Greens strongly advocated for Prop D. By putting voters in charge, we should have decreased polarization of government and lessened the power of the local Democratic Party Machine.

 

This proposal was very similar to a vote that we scored on our report card for 2014, which failed on a 5-6 vote.

 

11) More Accountable Muni (Prop L) (7/19/16)

 

This was a vote to put Prop L on the November ballot. Prop L would have given the Board of Supervisors the ability to appoint three members of the Municipal Transit Agency's (MTA) board of Directors. The MTA is the City agency the oversees Muni, streets, and parking policy. Currently, the Mayor appoints all 7 members of the MTA Board, so the Board of Supervisors has almost no influence over Muni fares, parking meter costs, or bike lanes. Prop L would have also given the Supervisors more authority over the MTA budget.

 

Greens strongly supported Prop L, because it would have decentralized the authority of a single elected official (the Mayor) into other elected offices (Supervisors) who are more likely to be responsible to the voters of SF.

 

12) Put Prop N (Non-Citizen Voting) on Nov Ballot (7/26/16)

 

Prop N, which passed in November, will allow non-citizen parents, legal guardians, and caregivers of public school children to vote in local school board elections.

 

The Green Party strongly supported Prop N. Only Supervisor Farrell channeled his inner Donald Trump and voted against our immigrant communities.

 

13) Less Mayoral Corruption (Prop M) (7/26/16)

 

This was a vote to put Prop M on the November ballot. Prop M would have created a Housing and Development Commission, to oversee two departments: the Office of Housing and Community Development and the Office of Economic and Workforce Development.

 

These Departments are a well-known way for Democratic Party Mayors going back to Willie Brown to hand out patronage contracts to their friends.

 

The SF Green Party supported a Yes vote on Prop M, as it would have shifted some Mayoral authority to other offices that are more responsive to the public, and lessened corruption.

 

14) Free City College (12/13/16)

 

After a huge grassroots movement to make City College tuition-free, voters passed a new funding source (Prop W, the tax on real estate speculation) to pay for it. However, Prop W funds go into SF's General Fund, and are not required to be spent on anything in particular. Mayor Lee decided to raid this fund to pay for his other priorities that were not funded after Prop K (the regressive sales tax that we opposed) failed.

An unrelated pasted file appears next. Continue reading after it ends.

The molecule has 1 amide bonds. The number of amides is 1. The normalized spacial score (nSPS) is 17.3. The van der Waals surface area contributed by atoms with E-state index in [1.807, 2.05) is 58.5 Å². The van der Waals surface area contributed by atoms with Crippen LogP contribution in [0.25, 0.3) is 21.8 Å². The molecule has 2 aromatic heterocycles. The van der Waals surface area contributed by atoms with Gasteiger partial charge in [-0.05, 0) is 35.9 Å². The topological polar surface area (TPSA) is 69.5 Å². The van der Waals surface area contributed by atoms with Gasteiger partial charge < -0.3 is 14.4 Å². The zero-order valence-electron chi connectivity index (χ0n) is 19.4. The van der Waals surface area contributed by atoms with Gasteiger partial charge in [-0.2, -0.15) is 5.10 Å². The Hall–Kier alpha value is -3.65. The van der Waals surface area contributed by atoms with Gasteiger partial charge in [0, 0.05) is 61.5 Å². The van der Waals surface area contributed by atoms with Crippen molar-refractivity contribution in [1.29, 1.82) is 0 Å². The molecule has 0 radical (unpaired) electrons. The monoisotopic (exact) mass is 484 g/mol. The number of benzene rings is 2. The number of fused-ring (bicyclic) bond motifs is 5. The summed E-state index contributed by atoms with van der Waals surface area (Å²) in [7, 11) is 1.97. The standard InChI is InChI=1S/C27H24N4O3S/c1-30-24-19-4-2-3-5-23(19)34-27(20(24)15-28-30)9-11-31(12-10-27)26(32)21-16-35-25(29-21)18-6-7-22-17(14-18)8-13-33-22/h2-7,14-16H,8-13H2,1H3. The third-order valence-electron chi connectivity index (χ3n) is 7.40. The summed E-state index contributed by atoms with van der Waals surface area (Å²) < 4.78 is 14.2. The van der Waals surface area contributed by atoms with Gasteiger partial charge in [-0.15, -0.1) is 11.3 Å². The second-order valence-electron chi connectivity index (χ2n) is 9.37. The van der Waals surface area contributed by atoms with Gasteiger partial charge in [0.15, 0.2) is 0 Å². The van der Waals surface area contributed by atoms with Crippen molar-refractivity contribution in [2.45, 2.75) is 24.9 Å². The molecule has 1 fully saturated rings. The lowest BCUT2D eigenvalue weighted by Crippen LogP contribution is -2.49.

Most supervisors recognized the importance of making City College tuition-free, in order to recover the enrollment numbers that were lost during the accreditation debacle. However, this vote at the Board was advisory; Mayor Lee is still not required to spend the money as directed.

 

15) Alex Nieto Memorial (12/13/16)

 

This was a vote to install a memorial to police shooting victim Alex Nieto at Bernal Heights Park. Nieto was shot 59 times by SFPD officers, who were never found guilty of any wrongdoing.

 

The vote was another test of loyalty to the police union, which did not want the memorial.

 

Notes

 

Several other votes were on issues we think are very important, but we did not score them for reasons explained below:

 

On Jan 12, the Supervisors voted 6-4 for the "bike yield at stop signs" law. This vote was basically the same as the one taken the previous December, so we didn't score it again. This law was vetoed by Mayor Lee before it could take effect.

 

On Nov 15, the Supervisors voted 6-3 for much-needed regulations on Airbnb, which we scored in 2015. However, this time it was just a publicity stunt by London Breed, who switched sides from her previous vote (when she was the swing vote in favor of the company). Breed was in a tight race for re-election against Dean Preston (a tenant activist who we endorsed) and she spent October campaigning on her sudden, new-found desire to regulate Airbnb. This was all for show, as Supervisors never had the eight votes to override the inevitable veto by Mayor Air-b-n-Lee.